By Francisco Nava
Effective Communication With Your Gardener
A few tips I’ve learned along the way.
Many people ask what is the primary difference between gardeners at Lakeside and gardeners north of the border? Aside from language, we primarily see two types of gardening jobs. First is the garden maintenance of an existing garden. Second is landscaping/renovation garden work, which may include maintenance.
Most clients do not tell their gardener what they want. They expect the gardener to know or guess accurately what is needed and then do the job. For a gardener this can be stressful and trying.
Sit down with your gardener, offer them a glass of iced tea and really try to tell them what you expect, what you envision. Make a plan and then execute it. Take time to exchange ideas and skill sets. The more details the better. A photo of what you have in mind is extremely helpful. Get to know your gardener.
A little bit of Spanish helps the gardener...a lot! Even understanding 10% of spoken Spanish will work.
Ser amables. Be respectful and kind to the gardener, even with items outside of gardening.
“We are not handymen. Please do not expect us to do jobs outside of our gardener’s agreement. We will be happy to consider other work. Speak to us about this other work as if it were another job.”
Most gardeners here are aware of what gardeners are paid up north, and feel that their work should be fairly compensated. “Why is there such a discrepancy between salaries here and there?” they ask.
Mexican gardeners should have a knowledge base of local plants, seasons, conditions, pests, etc.
Most gardeners have experience in other fields of work. Most did not work exclusively as gardeners…they may have been construction workers, handymen, etc. Keep this in mind as you utilize your gardeners for work around your property. Perhaps these other skills will prove helpful in your garden.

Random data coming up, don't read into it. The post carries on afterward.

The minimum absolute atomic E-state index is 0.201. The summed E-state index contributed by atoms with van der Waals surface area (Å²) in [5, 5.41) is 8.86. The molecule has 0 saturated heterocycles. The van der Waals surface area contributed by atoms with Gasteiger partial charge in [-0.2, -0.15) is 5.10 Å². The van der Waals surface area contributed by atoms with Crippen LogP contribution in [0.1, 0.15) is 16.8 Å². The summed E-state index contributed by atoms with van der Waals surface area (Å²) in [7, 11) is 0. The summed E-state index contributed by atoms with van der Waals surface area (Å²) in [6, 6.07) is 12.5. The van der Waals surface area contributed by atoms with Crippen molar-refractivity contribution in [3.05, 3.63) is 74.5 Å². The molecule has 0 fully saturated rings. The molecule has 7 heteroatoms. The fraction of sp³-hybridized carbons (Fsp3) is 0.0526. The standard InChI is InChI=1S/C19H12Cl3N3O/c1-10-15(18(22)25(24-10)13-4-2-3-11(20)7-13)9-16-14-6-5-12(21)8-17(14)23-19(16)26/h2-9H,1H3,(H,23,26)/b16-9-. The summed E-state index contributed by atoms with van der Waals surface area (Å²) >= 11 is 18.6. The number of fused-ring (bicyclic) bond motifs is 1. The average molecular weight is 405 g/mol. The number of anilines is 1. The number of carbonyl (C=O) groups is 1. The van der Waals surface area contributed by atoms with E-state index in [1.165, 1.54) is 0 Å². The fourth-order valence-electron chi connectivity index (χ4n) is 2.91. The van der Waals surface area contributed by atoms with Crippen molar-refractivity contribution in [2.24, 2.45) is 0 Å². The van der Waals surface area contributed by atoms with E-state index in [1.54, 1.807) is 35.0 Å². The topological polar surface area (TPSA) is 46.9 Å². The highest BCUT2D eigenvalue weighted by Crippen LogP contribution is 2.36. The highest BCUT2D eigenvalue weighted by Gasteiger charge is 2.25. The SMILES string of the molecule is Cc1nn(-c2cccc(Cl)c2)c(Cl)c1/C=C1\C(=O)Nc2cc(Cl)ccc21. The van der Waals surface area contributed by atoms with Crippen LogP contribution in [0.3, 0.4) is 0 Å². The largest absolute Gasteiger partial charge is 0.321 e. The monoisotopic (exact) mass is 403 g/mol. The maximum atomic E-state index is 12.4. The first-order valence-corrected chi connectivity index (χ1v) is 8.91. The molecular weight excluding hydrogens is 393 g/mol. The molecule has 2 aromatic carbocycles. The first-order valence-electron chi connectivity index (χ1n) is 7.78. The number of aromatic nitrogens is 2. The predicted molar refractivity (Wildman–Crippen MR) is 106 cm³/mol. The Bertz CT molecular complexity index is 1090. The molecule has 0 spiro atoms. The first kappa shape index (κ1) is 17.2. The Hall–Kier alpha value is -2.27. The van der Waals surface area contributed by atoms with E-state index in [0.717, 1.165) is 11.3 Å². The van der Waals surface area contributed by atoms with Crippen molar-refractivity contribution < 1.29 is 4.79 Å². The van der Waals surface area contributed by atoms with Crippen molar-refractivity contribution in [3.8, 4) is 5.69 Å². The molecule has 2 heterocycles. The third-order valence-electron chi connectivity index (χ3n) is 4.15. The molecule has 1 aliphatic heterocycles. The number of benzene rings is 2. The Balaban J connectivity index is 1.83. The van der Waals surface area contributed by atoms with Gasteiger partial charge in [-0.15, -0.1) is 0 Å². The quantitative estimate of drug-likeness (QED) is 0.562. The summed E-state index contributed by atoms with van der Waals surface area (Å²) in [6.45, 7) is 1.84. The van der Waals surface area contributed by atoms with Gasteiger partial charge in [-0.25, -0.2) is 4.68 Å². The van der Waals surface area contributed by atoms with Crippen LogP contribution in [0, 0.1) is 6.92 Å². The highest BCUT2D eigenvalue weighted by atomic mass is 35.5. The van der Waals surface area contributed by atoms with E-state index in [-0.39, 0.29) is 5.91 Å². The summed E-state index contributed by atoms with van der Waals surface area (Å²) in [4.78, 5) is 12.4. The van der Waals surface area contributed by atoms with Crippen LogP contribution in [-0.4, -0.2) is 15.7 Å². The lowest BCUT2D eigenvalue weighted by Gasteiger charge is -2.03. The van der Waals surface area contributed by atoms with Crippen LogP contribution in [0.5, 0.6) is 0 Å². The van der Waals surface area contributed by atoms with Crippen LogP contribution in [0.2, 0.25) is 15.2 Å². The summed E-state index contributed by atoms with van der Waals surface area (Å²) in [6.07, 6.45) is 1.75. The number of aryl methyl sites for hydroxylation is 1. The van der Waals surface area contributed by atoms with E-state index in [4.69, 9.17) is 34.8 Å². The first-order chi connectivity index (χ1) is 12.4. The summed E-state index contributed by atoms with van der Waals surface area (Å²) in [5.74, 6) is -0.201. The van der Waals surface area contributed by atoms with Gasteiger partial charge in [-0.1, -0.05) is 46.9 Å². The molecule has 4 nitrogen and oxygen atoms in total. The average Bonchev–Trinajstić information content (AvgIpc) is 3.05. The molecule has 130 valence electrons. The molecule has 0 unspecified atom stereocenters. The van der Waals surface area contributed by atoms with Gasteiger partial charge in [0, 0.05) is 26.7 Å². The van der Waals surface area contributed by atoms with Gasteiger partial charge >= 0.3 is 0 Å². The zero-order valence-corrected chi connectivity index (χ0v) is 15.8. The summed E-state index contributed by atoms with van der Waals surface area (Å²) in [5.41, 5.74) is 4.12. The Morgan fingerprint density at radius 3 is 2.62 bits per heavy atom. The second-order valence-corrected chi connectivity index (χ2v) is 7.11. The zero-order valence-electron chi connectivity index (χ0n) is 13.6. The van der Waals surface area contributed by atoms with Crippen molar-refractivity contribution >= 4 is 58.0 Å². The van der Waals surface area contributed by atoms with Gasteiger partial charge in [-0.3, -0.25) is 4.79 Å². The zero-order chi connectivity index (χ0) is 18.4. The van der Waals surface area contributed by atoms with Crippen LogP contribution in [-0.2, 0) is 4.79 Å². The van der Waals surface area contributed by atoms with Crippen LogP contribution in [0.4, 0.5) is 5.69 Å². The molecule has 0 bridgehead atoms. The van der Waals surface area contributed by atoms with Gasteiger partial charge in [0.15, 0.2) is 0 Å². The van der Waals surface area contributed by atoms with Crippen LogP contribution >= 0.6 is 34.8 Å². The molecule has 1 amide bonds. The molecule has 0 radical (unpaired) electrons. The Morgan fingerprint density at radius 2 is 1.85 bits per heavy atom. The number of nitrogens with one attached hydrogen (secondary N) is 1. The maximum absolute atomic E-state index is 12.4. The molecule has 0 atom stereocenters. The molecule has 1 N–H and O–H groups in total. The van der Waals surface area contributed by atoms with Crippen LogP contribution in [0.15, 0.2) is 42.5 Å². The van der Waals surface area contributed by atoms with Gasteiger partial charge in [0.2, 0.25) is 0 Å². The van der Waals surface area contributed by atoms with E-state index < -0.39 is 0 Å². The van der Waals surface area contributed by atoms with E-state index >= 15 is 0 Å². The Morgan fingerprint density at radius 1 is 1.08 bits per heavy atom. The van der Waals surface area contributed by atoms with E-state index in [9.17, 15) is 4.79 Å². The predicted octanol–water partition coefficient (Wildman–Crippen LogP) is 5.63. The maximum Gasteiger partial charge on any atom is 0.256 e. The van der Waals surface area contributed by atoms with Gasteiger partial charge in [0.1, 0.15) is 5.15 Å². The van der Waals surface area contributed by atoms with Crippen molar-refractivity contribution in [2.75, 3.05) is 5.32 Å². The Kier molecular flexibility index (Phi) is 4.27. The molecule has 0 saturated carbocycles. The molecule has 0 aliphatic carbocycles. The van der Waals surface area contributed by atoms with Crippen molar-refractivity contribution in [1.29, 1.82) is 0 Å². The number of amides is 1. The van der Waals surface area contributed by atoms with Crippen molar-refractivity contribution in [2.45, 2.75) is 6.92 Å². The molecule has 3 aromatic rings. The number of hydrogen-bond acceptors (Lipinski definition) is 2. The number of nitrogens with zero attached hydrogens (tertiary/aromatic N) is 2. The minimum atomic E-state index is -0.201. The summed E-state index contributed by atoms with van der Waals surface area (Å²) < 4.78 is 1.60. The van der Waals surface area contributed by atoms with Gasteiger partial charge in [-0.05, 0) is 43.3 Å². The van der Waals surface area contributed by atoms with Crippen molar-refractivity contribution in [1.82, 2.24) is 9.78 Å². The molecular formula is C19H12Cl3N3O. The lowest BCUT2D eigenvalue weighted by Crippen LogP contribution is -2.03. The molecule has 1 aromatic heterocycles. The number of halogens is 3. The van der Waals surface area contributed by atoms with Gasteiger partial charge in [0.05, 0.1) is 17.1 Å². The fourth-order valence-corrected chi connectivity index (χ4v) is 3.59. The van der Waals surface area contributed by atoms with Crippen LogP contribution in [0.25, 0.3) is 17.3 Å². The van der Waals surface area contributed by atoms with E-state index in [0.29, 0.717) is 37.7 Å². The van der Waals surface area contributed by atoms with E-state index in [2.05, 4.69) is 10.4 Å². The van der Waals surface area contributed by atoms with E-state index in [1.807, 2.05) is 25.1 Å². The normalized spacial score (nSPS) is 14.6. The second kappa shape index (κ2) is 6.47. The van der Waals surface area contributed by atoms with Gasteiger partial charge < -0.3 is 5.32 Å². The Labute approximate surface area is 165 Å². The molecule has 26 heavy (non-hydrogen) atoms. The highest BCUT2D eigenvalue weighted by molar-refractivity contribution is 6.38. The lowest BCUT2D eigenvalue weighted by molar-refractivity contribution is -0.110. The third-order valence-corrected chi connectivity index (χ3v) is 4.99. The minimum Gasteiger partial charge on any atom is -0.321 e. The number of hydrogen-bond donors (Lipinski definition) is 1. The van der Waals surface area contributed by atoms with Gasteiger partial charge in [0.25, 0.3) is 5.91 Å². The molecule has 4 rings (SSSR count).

Honesty is primary and key. Tip your gardener when they do an exceptional job or when they go that “extra mile.” Even a small tip of $20 pesos is greatly appreciated. This tells the gardener that they are doing a good job and that it is noticed.
Get from and give feedback to your gardeners, be it positive or negative. Let them know if they do a job well or if the job is not being done to your liking. This helps them learn your preferences, your likes, etc.
Unlike May, regular rains come in the month of July which means things are perhaps too wet for some plants to thrive. Let your geraniums dry out between watering, if possible, and herbs too. At the viveros, you will find dahlias, gazanias, zinnias and lisianthus. You may have to protect some things from too much water, particularly new seedlings in flower and vegetable gardens. And it’s still quite hot. Keep up with the garden pests and beware of diseases like powdery mildew. Think about planting asters, balloon flower, cone flower, lobelia and freesia. You can still plant Swiss chard, peppers, eggplant, leeks and okra. Container gardening gives you an opportunity to add more interest to your patios and terraces and also to move things out of heavy rains and hot sun. With the heavy rains, fertilizers leach out of the soil very quickly. Compost helps.
For more information about Lake Chapala visit: www.chapala.com